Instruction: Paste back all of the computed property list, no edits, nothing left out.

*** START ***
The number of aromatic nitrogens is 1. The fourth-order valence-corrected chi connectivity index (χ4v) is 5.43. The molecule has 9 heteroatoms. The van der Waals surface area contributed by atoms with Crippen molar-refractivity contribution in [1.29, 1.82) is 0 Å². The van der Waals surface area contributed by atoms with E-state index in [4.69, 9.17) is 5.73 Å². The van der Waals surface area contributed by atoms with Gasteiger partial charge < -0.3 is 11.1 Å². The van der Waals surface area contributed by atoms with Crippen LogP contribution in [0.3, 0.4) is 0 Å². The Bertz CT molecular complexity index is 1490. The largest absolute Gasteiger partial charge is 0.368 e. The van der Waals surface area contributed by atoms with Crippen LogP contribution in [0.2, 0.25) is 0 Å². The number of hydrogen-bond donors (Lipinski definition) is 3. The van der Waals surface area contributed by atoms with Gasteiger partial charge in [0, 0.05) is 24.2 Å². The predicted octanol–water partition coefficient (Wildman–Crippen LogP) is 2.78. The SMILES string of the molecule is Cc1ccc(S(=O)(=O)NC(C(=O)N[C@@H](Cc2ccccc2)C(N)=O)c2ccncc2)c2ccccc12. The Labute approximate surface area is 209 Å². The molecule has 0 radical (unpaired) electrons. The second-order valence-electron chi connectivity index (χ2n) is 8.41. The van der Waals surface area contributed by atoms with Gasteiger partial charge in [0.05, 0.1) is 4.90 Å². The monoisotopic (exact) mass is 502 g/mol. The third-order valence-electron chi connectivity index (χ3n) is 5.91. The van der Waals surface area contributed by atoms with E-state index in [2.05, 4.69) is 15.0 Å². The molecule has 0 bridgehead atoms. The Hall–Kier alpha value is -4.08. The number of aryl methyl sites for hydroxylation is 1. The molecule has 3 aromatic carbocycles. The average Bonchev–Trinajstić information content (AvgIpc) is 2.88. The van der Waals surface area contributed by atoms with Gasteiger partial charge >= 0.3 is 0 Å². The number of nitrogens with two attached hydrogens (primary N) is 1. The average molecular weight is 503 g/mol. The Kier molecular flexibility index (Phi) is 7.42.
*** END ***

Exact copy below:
The number of aromatic nitrogens is 1. The fourth-order valence-corrected chi connectivity index (χ4v) is 5.43. The molecule has 9 heteroatoms. The van der Waals surface area contributed by atoms with Crippen molar-refractivity contribution in [1.29, 1.82) is 0 Å². The van der Waals surface area contributed by atoms with E-state index in [4.69, 9.17) is 5.73 Å². The van der Waals surface area contributed by atoms with Gasteiger partial charge < -0.3 is 11.1 Å². The van der Waals surface area contributed by atoms with Crippen LogP contribution in [0.3, 0.4) is 0 Å². The Bertz CT molecular complexity index is 1490. The largest absolute Gasteiger partial charge is 0.368 e. The van der Waals surface area contributed by atoms with Crippen LogP contribution in [0.2, 0.25) is 0 Å². The number of hydrogen-bond donors (Lipinski definition) is 3. The van der Waals surface area contributed by atoms with Gasteiger partial charge in [0, 0.05) is 24.2 Å². The predicted octanol–water partition coefficient (Wildman–Crippen LogP) is 2.78. The SMILES string of the molecule is Cc1ccc(S(=O)(=O)NC(C(=O)N[C@@H](Cc2ccccc2)C(N)=O)c2ccncc2)c2ccccc12. The Labute approximate surface area is 209 Å². The molecule has 0 radical (unpaired) electrons. The second-order valence-electron chi connectivity index (χ2n) is 8.41. The van der Waals surface area contributed by atoms with Gasteiger partial charge in [0.05, 0.1) is 4.90 Å². The monoisotopic (exact) mass is 502 g/mol. The third-order valence-electron chi connectivity index (χ3n) is 5.91. The van der Waals surface area contributed by atoms with E-state index in [2.05, 4.69) is 15.0 Å². The molecule has 0 bridgehead atoms. The Hall–Kier alpha value is -4.08. The number of aryl methyl sites for hydroxylation is 1. The molecule has 3 aromatic carbocycles. The average Bonchev–Trinajstić information content (AvgIpc) is 2.88. The van der Waals surface area contributed by atoms with Gasteiger partial charge >= 0.3 is 0 Å². The number of nitrogens with two attached hydrogens (primary N) is 1. The average molecular weight is 503 g/mol. The Kier molecular flexibility index (Phi) is 7.42.